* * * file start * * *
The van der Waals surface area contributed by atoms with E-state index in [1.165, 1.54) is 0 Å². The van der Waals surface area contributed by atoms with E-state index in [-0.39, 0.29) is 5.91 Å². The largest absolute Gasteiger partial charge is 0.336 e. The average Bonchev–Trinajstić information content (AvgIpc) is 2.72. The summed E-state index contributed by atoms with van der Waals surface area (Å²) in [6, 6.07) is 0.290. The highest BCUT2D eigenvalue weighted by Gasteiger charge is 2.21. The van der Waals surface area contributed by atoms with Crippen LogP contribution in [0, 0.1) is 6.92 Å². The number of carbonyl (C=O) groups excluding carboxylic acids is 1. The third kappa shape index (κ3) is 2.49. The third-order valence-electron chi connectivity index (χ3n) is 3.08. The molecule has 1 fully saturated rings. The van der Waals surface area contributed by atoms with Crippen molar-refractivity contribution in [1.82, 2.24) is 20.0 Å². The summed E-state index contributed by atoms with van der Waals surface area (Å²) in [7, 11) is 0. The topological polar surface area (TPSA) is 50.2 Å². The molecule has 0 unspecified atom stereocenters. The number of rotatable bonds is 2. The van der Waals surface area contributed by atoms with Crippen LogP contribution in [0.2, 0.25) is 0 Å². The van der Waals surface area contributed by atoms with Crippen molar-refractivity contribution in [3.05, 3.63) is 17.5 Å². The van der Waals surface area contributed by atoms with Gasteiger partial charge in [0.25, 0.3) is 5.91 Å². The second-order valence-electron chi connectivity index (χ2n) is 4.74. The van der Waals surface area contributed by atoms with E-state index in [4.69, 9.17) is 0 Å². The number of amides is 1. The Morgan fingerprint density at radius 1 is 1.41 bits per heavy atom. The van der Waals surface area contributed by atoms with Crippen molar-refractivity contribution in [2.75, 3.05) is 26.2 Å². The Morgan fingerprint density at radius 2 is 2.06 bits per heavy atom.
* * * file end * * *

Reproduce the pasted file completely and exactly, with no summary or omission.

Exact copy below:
The van der Waals surface area contributed by atoms with E-state index in [1.165, 1.54) is 0 Å². The van der Waals surface area contributed by atoms with E-state index in [-0.39, 0.29) is 5.91 Å². The largest absolute Gasteiger partial charge is 0.336 e. The average Bonchev–Trinajstić information content (AvgIpc) is 2.72. The summed E-state index contributed by atoms with van der Waals surface area (Å²) in [6, 6.07) is 0.290. The highest BCUT2D eigenvalue weighted by Gasteiger charge is 2.21. The van der Waals surface area contributed by atoms with Crippen LogP contribution in [0, 0.1) is 6.92 Å². The number of carbonyl (C=O) groups excluding carboxylic acids is 1. The third kappa shape index (κ3) is 2.49. The third-order valence-electron chi connectivity index (χ3n) is 3.08. The molecule has 1 fully saturated rings. The van der Waals surface area contributed by atoms with Crippen molar-refractivity contribution in [1.82, 2.24) is 20.0 Å². The summed E-state index contributed by atoms with van der Waals surface area (Å²) in [7, 11) is 0. The topological polar surface area (TPSA) is 50.2 Å². The molecule has 0 unspecified atom stereocenters. The number of rotatable bonds is 2. The van der Waals surface area contributed by atoms with Crippen LogP contribution in [0.2, 0.25) is 0 Å². The van der Waals surface area contributed by atoms with Crippen molar-refractivity contribution in [3.05, 3.63) is 17.5 Å². The van der Waals surface area contributed by atoms with Gasteiger partial charge in [0.25, 0.3) is 5.91 Å². The second-order valence-electron chi connectivity index (χ2n) is 4.74. The van der Waals surface area contributed by atoms with E-state index in [4.69, 9.17) is 0 Å². The number of amides is 1. The Morgan fingerprint density at radius 1 is 1.41 bits per heavy atom. The van der Waals surface area contributed by atoms with Crippen molar-refractivity contribution in [2.75, 3.05) is 26.2 Å². The Morgan fingerprint density at radius 2 is 2.06 bits per heavy atom.